On Friday, the U.S. Supreme Court set oral argument for March 20, 2017 in the case of Murr v. Wisconsin, in which the Court is being asked to determine what constitutes the “relevant parcel” in determining whether a regulatory taking of private property has occurred. The Court’s decision in Murr, expected this summer, may significantly affect private parties’ ability to bring takings claims when government actions render portions—as opposed to the entirety—of the parties’ property unusable or undevelopable.
Two parcels of property located along Lake St. Croix in Wisconsin are the subject of Murr. The two waterfront parcels, each of which are just over an acre in area, were platted in 1959. The Murr family purchased one of the parcels (Lot F), and subsequently purchased the other parcel (Lot E) in 1963. The Murrs built a family cabin on Lot F, and Lot E has remained vacant ever since. The Murrs held title to Lot F in their family business, while they held title to Lot E under their personal names. In 1994, the family business conveyed Lot F to their six children, and in 1995, Lot E was also conveyed to the children. Four of the Murr children are now the owners of both Lots E and F. When the children sought to sell Lot E for development in order to fund improvements to Lot F, they were surprised to learn that Lot E could not be developed under county regulations.
In 1975, St. Croix County adopted regulations requiring that there be a net project area of at least one acre for a new residential project. Lot E is 1.25 acres, but the net project area is 0.5 acres—after subtracting floodplains, slope areas, road right-of-ways, and wetlands as required by the ordinance. Thus, Lot E is not developable under current county regulations. The 1975 law also provided that a lot existing before January 1, 1976 could be developed as a single-family residence, but only if the lot “is in separate ownership from abutting lands.” Because the Murr family owns an abutting lot, they cannot take advantage of the grandfathering provision. Moreover, the ordinance prohibits the Murr family from selling Lot E separately from Lot F.
The Murrs sought a variance from the ordinance, arguing that, because the lots were actually in separate ownership—i.e. the family business owned one, while the family owned the other—in 1976, the grandfathering provision should apply to them. The county denied the variance request, and the Wisconsin Court of Appeals affirmed. The Wisconsin Supreme Court denied review. The Murrs then filed a regulatory taking claim in Wisconsin state court.
In analyzing the regulatory taking claim, the Wisconsin court applied the U.S. Supreme Court’s 1978 decision in Penn Central Transportation Co. v. City of New York, in which the Supreme Court analyzed what constitutes the “relevant parcel” for purposes of the Takings Clause of the Fifth Amendment to the U.S. Constitution. Penn Central held that a taking should be analyzed as to its “interference with rights in the parcel as a whole.” Moreover, the Court’s Takings Clause cases have generally found that a regulatory taking occurs only where the parcel as a whole is deprived of all or substantially all of its economically beneficial use or value.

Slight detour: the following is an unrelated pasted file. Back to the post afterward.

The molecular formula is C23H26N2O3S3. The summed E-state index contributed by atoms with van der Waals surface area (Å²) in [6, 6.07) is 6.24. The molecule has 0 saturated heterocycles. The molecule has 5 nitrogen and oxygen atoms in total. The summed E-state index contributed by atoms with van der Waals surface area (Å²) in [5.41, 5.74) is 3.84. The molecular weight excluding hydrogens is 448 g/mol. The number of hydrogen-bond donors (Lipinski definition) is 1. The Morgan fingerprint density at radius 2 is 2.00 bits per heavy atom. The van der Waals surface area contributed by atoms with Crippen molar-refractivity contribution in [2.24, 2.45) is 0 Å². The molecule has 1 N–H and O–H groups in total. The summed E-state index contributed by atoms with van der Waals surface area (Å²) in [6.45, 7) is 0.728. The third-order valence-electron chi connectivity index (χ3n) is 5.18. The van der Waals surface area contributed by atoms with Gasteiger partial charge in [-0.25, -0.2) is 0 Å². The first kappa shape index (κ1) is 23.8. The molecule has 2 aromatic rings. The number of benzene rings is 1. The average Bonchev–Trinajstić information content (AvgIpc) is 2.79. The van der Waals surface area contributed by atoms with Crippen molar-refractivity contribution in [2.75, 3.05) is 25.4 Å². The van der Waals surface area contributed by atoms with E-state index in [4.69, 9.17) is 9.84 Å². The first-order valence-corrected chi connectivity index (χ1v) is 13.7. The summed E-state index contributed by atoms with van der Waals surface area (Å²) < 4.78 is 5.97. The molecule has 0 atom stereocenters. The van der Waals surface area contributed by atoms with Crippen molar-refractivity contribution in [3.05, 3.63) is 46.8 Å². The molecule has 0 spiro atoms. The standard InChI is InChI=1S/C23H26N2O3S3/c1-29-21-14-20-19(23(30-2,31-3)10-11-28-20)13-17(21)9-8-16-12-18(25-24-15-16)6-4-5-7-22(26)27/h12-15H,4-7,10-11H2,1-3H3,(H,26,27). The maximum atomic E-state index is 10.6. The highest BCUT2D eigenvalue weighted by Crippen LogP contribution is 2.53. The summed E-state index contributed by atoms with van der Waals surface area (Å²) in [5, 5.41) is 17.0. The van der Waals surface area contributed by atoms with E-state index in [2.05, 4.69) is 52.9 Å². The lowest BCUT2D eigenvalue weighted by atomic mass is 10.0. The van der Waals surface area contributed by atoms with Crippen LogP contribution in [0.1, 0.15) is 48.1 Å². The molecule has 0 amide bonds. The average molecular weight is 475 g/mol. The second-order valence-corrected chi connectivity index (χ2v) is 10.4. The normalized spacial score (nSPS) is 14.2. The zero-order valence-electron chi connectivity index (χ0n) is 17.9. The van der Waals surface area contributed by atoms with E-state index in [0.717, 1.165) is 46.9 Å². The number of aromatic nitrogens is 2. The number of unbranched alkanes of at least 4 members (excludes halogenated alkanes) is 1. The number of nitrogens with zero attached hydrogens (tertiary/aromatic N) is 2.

The Murr family argued that it had been deprived of one of its separate, whole parcels. In support of their argument, they noted that the parcels were separate legal lots, taxed separately, purchased separately, and never developed together. The Wisconsin court rejected their argument, finding that Lots E and F together constituted the parcel as a whole. Further, the Wisconsin Court of Appeals found that, because the regulation did not take away all practical and beneficial use of the two parcels together, the regulation in question did not constitute a taking.
The Wisconsin Supreme Court again denied review of the case, and the Murrs filed a petition for writ of certiorari with the U.S. Supreme Court in August 2015. The Supreme Court granted the petition in January 2016.
The Supreme Court’s eventual decision in Murr will clarify its prior holding in Penn Central and, if the Court decides in the Murr family’s favor, may open the door to more regulatory taking claims where government regulations impair the use or value of private landowners’ rights on legally divided but commonly held property. For example, it is not clear from current law whether a landowner who holds, say, two parcels on opposite sides of the street would have a successful regulatory taking claim where one of the parcels is rendered undevelopable by zoning or other laws.
Property rights advocates are watching this case closely, as a decision in favor of the Murr family would open the door for financial compensation for those whose properties have been negatively impacted by government regulation. Conversely, local governments and regulators are concerned that a victory for the Murrs would limit the government’s ability to impose zoning and other regulations without exposure to potential compensation claims, result in massive increases in takings litigation, and give rise to strategic gamesmanship by private property owners in order to take advantage of possible regulatory takings claims against zoning and other authorities.